Tuesday, November 16, 2010

Does a child really need a mother's love?: Harry Harlow's Monkeys

The other night, my husband and I listened to the below episode, Unconditional Love, featured on the NPR show, This American Life.

Many of you are already familiar with psychologist Harry Harlow's experiments. In particular, his research has had practical and viable implications and applications regarding the relationship between a mother and child. Particularly intriguing is that the following episode includes live and original audio of Harry Harlow himself recounting the details of his research.

There were certain segments of the show that struck me specifically. One such segment included the description of the baby monkeys that were exposed to "abusive mothers." Despite the abuse, these baby monkeys did everything they could to try to bond and connect with, and ultimately win the affection of, that mother. To me, this demonstrates how intensely and desperately a child needs and longs for a connection to his or her mother, and the influence that this need has on a child's behavior and even willingness to endure certain treatment and circumstances.

Of course, the implications of this research regarding the circumstances that surround adoption are equally profound and thought-provoking.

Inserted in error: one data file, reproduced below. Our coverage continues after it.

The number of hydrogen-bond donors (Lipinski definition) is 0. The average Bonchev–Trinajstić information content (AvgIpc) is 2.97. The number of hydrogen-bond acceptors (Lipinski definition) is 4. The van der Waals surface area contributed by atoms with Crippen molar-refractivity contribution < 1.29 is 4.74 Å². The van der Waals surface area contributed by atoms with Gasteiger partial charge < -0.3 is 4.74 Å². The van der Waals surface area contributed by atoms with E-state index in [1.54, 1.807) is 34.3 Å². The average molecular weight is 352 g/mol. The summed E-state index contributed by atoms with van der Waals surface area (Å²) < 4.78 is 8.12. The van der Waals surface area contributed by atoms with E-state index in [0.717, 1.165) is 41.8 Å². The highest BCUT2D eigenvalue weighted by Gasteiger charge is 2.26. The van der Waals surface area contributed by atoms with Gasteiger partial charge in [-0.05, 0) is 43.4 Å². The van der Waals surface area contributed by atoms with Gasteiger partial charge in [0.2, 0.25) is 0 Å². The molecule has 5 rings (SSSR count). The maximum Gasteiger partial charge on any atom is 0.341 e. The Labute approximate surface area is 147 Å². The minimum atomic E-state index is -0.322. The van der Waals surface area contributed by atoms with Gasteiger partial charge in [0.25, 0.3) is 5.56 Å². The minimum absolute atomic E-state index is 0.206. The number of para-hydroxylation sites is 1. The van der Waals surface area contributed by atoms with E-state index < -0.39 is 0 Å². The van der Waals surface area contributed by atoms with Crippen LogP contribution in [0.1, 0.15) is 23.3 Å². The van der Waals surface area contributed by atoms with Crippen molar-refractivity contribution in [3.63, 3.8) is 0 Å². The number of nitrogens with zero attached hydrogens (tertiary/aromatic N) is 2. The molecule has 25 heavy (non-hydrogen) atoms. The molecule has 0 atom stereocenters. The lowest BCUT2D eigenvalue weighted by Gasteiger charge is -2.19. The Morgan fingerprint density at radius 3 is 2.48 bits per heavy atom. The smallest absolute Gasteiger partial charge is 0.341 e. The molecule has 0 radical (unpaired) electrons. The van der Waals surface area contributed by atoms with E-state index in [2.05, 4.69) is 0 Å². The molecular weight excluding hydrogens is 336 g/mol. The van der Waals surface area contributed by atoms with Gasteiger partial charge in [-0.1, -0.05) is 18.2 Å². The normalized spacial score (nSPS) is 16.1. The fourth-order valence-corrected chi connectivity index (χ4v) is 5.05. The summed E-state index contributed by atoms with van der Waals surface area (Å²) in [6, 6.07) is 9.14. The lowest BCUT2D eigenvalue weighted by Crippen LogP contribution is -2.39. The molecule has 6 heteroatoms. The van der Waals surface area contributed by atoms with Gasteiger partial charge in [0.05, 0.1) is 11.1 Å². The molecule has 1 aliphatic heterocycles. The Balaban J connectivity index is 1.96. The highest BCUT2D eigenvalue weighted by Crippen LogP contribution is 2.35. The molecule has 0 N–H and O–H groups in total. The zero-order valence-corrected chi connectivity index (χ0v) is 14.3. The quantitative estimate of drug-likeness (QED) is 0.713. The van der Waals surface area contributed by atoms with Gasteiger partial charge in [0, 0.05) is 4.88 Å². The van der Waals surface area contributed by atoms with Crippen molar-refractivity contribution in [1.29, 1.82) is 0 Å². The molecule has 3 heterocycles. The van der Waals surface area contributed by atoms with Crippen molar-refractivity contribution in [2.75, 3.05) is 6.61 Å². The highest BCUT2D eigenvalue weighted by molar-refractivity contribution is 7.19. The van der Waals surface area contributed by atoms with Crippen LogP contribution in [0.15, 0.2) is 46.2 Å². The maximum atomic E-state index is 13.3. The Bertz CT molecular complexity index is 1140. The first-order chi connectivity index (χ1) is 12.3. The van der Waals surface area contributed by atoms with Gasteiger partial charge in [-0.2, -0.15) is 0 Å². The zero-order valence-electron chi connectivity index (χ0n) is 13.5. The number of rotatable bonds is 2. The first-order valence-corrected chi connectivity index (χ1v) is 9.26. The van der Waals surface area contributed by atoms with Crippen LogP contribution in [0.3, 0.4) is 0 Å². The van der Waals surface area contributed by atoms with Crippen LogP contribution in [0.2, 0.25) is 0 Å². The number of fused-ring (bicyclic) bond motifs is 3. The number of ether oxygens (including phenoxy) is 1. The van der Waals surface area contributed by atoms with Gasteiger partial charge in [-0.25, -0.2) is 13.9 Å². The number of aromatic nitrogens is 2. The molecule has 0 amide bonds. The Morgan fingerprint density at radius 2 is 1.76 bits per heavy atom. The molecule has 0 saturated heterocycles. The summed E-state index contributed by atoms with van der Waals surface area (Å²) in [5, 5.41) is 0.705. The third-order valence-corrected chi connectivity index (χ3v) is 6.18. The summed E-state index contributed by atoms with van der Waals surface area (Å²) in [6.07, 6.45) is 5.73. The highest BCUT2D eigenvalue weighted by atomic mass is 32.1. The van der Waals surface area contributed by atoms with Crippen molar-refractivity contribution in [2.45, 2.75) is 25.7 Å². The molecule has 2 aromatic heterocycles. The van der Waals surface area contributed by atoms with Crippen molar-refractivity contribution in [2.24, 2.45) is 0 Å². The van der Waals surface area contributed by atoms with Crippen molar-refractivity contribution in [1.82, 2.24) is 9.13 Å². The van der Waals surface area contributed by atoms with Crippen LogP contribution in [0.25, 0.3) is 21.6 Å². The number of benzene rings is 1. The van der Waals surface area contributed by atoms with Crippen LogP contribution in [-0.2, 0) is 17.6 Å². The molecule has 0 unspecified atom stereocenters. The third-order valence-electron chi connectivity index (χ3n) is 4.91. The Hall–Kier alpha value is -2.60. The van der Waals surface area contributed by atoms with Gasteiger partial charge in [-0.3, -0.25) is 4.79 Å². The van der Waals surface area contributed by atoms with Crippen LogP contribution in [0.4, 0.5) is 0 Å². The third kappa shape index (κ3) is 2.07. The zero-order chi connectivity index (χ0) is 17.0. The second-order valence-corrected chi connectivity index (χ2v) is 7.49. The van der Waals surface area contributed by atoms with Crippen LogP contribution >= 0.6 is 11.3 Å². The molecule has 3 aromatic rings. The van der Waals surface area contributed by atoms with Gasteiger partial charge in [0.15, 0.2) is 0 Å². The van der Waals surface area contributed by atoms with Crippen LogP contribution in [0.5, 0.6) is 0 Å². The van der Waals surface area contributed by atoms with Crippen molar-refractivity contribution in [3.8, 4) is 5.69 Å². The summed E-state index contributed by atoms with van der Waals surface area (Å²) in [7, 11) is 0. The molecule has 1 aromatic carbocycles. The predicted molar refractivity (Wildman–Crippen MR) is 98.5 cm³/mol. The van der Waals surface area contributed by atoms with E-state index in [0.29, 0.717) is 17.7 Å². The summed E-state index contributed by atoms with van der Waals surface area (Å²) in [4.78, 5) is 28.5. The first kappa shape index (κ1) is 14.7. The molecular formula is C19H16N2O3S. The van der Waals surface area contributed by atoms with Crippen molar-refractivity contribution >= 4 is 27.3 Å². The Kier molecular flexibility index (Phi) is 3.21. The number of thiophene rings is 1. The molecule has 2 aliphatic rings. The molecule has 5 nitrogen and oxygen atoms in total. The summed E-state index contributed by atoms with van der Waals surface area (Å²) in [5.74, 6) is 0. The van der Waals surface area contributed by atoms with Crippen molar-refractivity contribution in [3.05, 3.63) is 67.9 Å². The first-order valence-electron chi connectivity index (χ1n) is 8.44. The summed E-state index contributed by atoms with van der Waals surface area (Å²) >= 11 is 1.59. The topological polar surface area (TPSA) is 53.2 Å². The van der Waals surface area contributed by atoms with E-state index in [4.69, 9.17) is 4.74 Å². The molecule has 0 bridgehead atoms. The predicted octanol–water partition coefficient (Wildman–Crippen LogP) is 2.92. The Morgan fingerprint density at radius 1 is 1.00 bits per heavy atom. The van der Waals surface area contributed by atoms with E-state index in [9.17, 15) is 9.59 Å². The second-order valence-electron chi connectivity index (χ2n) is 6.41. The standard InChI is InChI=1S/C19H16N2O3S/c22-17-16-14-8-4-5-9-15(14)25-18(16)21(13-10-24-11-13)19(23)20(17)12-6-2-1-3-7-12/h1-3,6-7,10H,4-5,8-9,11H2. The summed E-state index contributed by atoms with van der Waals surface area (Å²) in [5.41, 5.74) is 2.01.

It's worth taking the 10 mintues needed to listen to the initial prologue. I believe you'll find it intriguing and certainly stimulating.

Mike and I also listened to Act One: Love is a Battlefield. It's basically the account of a couple that adopted a child from Romania.

Listen at your own risk. It most likely will stir and evoke an unruly swirl of serious emotion for some of you. It did for me.

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[from website]


Hard as it is to believe, during the early Twentieth Century, a whole school of mental health professionals decided that unconditional love was a terrible thing to give a child. The government printed pamphlets warning mothers against the dangers of holding their kids. The head of the American Psychological Association and even a mothers' organization endorsed the position that mothers were dangerous—until psychologist Harry Harlow set out to prove them wrong, through a series of experiments with monkeys. Host Ira Glass talks with Deborah Blum, author of Love at Goon Park: Harry Harlow and the Science of Affection. (9 minutes)


Alix Spiegel tells the story of a couple, Heidi and Rick Solomon, who adopt a son who was raised in terrible circumstances in a Romanian orphanage, unable to feel attachments to anyone...and what they do about it. (27 minutes)


Dave Royko talks about the decision he and his wife faced recently about his autistic son's future, and whether he should continue to live with the family. (19 minutes)

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